For more information, please contact Gina Bingham: (203) 946-8835;

Community Mobile Crisis Response Team Is Hiring

by Annie Harper, PhD, Program for Recovery and Community Health

JOB ALERT!! People from New Haven – come work for the new Crisis Response team. CommuniCare is hiring for multiple positions for a Community Crisis Response Team being developed with the City of New Haven, CMHC, Yale Program for Recovery and Community Health, and The Consultation Center.

Jobs include Community Crisis Coordinator LCSW (FT), Community Crisis LMSW (FT/PT), Community Crisis Peer Supporter (RSS or Recovery Coach) (FT/PT).

Info: – look for the jobs titled ‘Community Crisis…….’

In Memory of Robin Latta Tweedy (1950-2021)

On October 23, after a 20-month battle with ovarian cancer, our friend, sister activist, humanitarian Robin Latta Tweedy passed on. Many PAR readers knew her and worked alongside her for years in numerous campaigns for peace, disability rights, affordable housing, universal single-payer healthcare, prison reform, immigrant rights, etc.

Although Robin lived in Branford, she was often in New Haven to be part of rallies and actions. Through the years she would buy PAR subscriptions for friends so they could learn more about the various struggles of the activist communities and find opportunities to become involved.

Robin was a pace-setter, one of the first women to work at United Illuminating, first as a meter reader, and later in “the Underground.” The men on her job learned that their chauvinism was no longer to be tolerated. Thank you, Robin, for making the way easier for all the women who followed you in the previously-called “non-traditional jobs.”

She later got a degree in social work, and merged her career with her concerns for bettering people’s lives and fighting for justice.

When her parents could no longer care for themselves in Florida, she moved them to her home and was the caregiver for them both. She will always be remembered for her love, sense of justice, and willingness to help people on all levels.

When Mary Johnson, one of PAR’s founding members, was in CT Hospice in March, 2016, Robin asked for, and received, permission to have an International Women’s Day party there. Because of Robin’s stellar idea, twenty people celebrated International Women’s Day with Mary (who was discharged from Hospice later that week and lived until August, 2017).

Robin led the Coalition for People’s campaign in demanding the main branch of the New Haven Library do the necessary upkeep for the handicapped-accessible bathrooms, and that they also remove the extra set of very heavy glass doors that were in front of the wheelchair-accessible doorway.

Robin was part of Fight the Hike, which demanded an end to exorbitant electric rates. She met with Branford legislators as well as state legislators, and presented testimony in public hearings in Hartford, often referring to corporations’ practices of waste and ineptitude that she witnessed when she worked at United Illuminating.

Robin was also a dedicated animal lover and had a number of pets. For years she rescued feral cats and found homes for them. Robin believed every creature deserved a home, comfort and love.

She was a supporter of union struggles, demonstrated in peace rallies, stood up to racists, fought for justice, and in all ways loved being an activist. She took part in the weekly vigil of the New Haven Peace Council with activist Jim Pandaru. We at PAR thank Jim for allowing us to reprint his condolences when he learned of Robin’s passing.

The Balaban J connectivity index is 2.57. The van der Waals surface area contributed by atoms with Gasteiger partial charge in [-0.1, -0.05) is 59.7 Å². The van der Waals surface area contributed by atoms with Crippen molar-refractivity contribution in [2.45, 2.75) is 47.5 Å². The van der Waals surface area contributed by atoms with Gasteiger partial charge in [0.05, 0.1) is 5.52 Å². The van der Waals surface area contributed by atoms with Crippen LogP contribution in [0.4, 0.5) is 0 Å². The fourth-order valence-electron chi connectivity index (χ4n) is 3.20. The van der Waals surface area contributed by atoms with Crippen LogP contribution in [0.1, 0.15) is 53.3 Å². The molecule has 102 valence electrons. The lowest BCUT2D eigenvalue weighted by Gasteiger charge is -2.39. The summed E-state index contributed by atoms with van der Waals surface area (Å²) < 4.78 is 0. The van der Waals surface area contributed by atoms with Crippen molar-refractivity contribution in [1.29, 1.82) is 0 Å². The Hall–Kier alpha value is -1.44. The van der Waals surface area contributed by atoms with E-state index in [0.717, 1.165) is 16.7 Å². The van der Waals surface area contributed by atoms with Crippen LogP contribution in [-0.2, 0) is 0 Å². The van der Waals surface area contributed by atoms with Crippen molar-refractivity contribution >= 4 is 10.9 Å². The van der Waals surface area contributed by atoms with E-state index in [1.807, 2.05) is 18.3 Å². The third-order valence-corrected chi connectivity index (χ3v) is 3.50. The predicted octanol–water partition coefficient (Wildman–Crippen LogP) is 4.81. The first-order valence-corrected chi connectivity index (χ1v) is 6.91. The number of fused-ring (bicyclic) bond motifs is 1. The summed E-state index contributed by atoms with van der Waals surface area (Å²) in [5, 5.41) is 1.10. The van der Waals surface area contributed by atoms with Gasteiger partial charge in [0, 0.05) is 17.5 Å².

We are heartbroken to learn that Robin, our dear friend, sister activist, and a uniquely spiritual human being, has passed away. I believe that the sad emptiness we now feel without her presence will soon be replaced by all the wonderful memories and her lasting legacy of who she was and what she stood for in life. Carrying on where Robin left off will be a lasting tribute to her.

We in the Peace Council will surely miss her friendship and unwavering commitment, presence and camaraderie in helping us distribute flyers at our Friday vigils every single week for over two years before COVID-19 hit. May she rest in peace and her memory be eternal.

At this time the date for a memorial gathering has not been finalized.

Her husband James Tweedy predeceased her. Our condolences to Robin’s sister, Pat Latta of Thornton, Colorado, dear friends Debbie Elkin and Janis Underwood, devoted caretakers of her cats (and of Robin) Jennifer Ford and Gary Cimmino, and all who knew and loved her.

North Haven Forum on Climate Change Convenes Forum to Reduce Fossil Fuel Use

By Kenny Foscue, North Haven Clean Energy Task Force

One of our North Haven Clean Energy Task Force’s successes is that we meet quarterly with our 1st Selectman Mike Freda and collaborate on campaigns, etc. We recently decided it was time to “circle back” to town residents to make sure they are making the link between human-caused climate change and the many storms, tornadoes and floods that have plagued our town. We wanted to present “news you can use” about what you can do, with a focus on the home.

Last week, we sponsored a forum on climate change, with a focus on Connecticut, with information about what residents could do to reduce fossil fuel use. Robert Klee from the Yale School of the Environment and Yale Law School, and former DEEP Commissioner spoke; Mauro Diaz-Hernandez of the Yale Center on Climate and Health presented on environmental and public health impacts of climate change, and I presented on specific measures and programs for residents. The forum was taped by the local cable TV station and was “not filmed before a live audience” because of COVID concerns. The link is below and also on our town’s home page. We have been promoting it on Facebook and other sites. Please take a look – we think it might be a good model for other towns – a way of trying to make sure we are continuing to “bring folks along.”